Colors are used in various applications, including signal transmission, art, protection, and thermoregulation. Traditional colors are created by regulating two light bands:
Dispersing the desired light in the desired direction that is perceptible by the eyes or cameras and absorbing undesired light unavoidably heats items raising their temperature.
On a hot summer day, white clothing feels cooler than other colors because it reflects sunlight rather than soaks up. Different colors, such as blue or black, will heat up as they absorb. They have looked to butterfly wings for inspiration to avoid this heating effect in colorful cooling films.
Researchers at China’s Shenzhen University have created a cooling film that can be placed outside buildings, cars, and equipment to reduce the energy required for cooling while retaining vibrant color qualities.
Research team leader Wanlin Wang from Shenzhen University in China said, “In buildings, large amounts of energy are used for cooling and ventilation, and running the air conditioner in electric cars can reduce the driving range by more than half. Our cooling films could help advance energy sustainability and carbon neutrality.”
The films, which do not absorb light, might be placed outside buildings, cars, and equipment to save energy while maintaining vibrant color qualities. The researchers, led by Wanlin Wang, discovered that the films reduce the temperature of colored items to roughly two °C below the ambient temperature and that the blue version of the films was approximately 26°C cooler than typical blue automobile paint when left outside all day. This equals an annual energy savings of roughly 1377 MJ/m2.
He said, “With our new films, excellent cooling performance can be achieved, no matter the desired color, saturation, or brightness. They could even be used on textiles to create clothes of any color comfortable in hot temperatures.”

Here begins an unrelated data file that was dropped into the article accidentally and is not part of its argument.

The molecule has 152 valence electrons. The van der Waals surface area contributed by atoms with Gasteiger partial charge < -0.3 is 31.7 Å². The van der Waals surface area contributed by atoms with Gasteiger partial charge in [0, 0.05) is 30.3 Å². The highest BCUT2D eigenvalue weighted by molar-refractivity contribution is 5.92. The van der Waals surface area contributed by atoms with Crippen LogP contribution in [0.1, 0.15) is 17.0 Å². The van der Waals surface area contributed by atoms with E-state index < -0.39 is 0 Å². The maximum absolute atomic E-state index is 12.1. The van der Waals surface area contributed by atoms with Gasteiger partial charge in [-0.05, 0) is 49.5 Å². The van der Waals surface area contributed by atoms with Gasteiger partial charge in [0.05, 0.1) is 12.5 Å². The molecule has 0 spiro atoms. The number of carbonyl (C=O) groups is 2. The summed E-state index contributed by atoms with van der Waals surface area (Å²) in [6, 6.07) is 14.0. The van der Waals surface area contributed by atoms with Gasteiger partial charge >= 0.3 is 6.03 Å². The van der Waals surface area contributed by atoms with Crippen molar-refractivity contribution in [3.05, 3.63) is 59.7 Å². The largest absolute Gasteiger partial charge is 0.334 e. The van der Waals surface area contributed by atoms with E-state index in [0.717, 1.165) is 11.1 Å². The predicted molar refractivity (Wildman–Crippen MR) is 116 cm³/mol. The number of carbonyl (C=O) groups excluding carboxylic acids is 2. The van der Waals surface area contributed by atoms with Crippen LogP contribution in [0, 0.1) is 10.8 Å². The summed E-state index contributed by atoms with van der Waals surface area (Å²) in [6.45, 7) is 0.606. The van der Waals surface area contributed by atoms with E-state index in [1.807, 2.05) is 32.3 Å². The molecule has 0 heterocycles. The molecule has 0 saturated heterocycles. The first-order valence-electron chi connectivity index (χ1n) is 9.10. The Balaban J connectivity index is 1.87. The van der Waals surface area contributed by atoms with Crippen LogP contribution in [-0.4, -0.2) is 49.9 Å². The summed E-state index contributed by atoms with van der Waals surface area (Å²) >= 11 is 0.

Blue car paint appears blue because it absorbs and reflects blue light. The high amount of light absorbed heats the automobile. Morpho butterflies, on the other hand, get their highly intense blue color from the nanostructure of their wings.
The cooling nanofilms are designed to resemble the nanostructure of butterfly wings, resulting in brilliant colors that do not absorb light like regular paint. The researchers sandwiched a disordered material between two titanium and aluminum dioxide layers. Then, they placed this structure over a silver layer reflecting all light, preventing solar radiation absorption and the resulting heating. The film’s color is determined by how the parts of its multilayered structure reflect light.
The researchers tested the new technique by making blue, yellow, and colorless films and displaying them outside Shenzhen University from 9 a.m. to 4 p.m. in winter and summer. The researchers discovered that the cooling films were more than 15 °C cooler than the surfaces placed on in the winter and more than 35 °C cooler than the surfaces placed in the summer by using thermocouple sensors and infrared cameras to measure temperature.
The researcher said, “Thanks to the layered structure we developed, we could extend the passive cooling method from colorless objects to colorful ones while preserving color performance. In other words, our blue film looks blue across many viewing angles and doesn’t heat up because it reflects all the light. In addition, high saturation and brightness can be achieved by optimizing the structure.”
The researchers point out that substituting the silver film with an aluminum layer reduces the cost of the films and makes them more scalable for production methods like electron beam evaporation and magnetron sputtering. After showing the films’ cooling and color performance, the researchers try to find the truth and improve other aspects, such as mechanical and chemical robustness.
The National Natural Science Foundation of China funded the study.